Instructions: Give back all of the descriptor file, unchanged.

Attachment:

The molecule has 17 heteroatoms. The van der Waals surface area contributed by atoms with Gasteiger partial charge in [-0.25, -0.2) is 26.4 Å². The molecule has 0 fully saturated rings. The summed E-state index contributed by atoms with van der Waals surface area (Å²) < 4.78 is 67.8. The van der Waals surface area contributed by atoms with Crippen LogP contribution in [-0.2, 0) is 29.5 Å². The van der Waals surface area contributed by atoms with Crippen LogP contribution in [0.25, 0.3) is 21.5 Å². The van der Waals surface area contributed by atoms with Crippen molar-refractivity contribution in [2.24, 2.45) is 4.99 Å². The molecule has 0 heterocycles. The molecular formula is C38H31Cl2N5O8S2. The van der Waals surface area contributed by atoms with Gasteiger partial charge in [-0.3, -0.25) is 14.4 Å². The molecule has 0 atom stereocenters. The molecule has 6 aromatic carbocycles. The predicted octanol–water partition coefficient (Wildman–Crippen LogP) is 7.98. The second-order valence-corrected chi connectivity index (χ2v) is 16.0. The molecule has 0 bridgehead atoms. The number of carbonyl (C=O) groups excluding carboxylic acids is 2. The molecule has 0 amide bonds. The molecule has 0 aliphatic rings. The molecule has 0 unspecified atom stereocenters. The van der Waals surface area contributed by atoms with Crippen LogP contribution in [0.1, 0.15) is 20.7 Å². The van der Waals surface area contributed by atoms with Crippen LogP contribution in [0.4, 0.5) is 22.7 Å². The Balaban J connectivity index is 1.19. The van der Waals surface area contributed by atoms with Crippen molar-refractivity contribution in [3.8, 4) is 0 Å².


The molecule has 17 heteroatoms. The van der Waals surface area contributed by atoms with Gasteiger partial charge in [-0.25, -0.2) is 26.4 Å². The molecule has 0 fully saturated rings. The summed E-state index contributed by atoms with van der Waals surface area (Å²) < 4.78 is 67.8. The van der Waals surface area contributed by atoms with Crippen LogP contribution in [-0.2, 0) is 29.5 Å². The van der Waals surface area contributed by atoms with Crippen LogP contribution in [0.25, 0.3) is 21.5 Å². The van der Waals surface area contributed by atoms with Crippen molar-refractivity contribution in [2.24, 2.45) is 4.99 Å². The molecule has 0 heterocycles. The molecular formula is C38H31Cl2N5O8S2. The van der Waals surface area contributed by atoms with Gasteiger partial charge in [-0.3, -0.25) is 14.4 Å². The molecule has 0 atom stereocenters. The molecule has 6 aromatic carbocycles. The predicted octanol–water partition coefficient (Wildman–Crippen LogP) is 7.98. The second-order valence-corrected chi connectivity index (χ2v) is 16.0. The molecule has 0 bridgehead atoms. The number of carbonyl (C=O) groups excluding carboxylic acids is 2. The molecule has 0 amide bonds. The molecule has 0 aliphatic rings. The molecule has 0 unspecified atom stereocenters. The van der Waals surface area contributed by atoms with Crippen LogP contribution in [0.1, 0.15) is 20.7 Å². The van der Waals surface area contributed by atoms with Crippen LogP contribution in [0.4, 0.5) is 22.7 Å². The Balaban J connectivity index is 1.19. The van der Waals surface area contributed by atoms with Crippen molar-refractivity contribution in [3.8, 4) is 0 Å².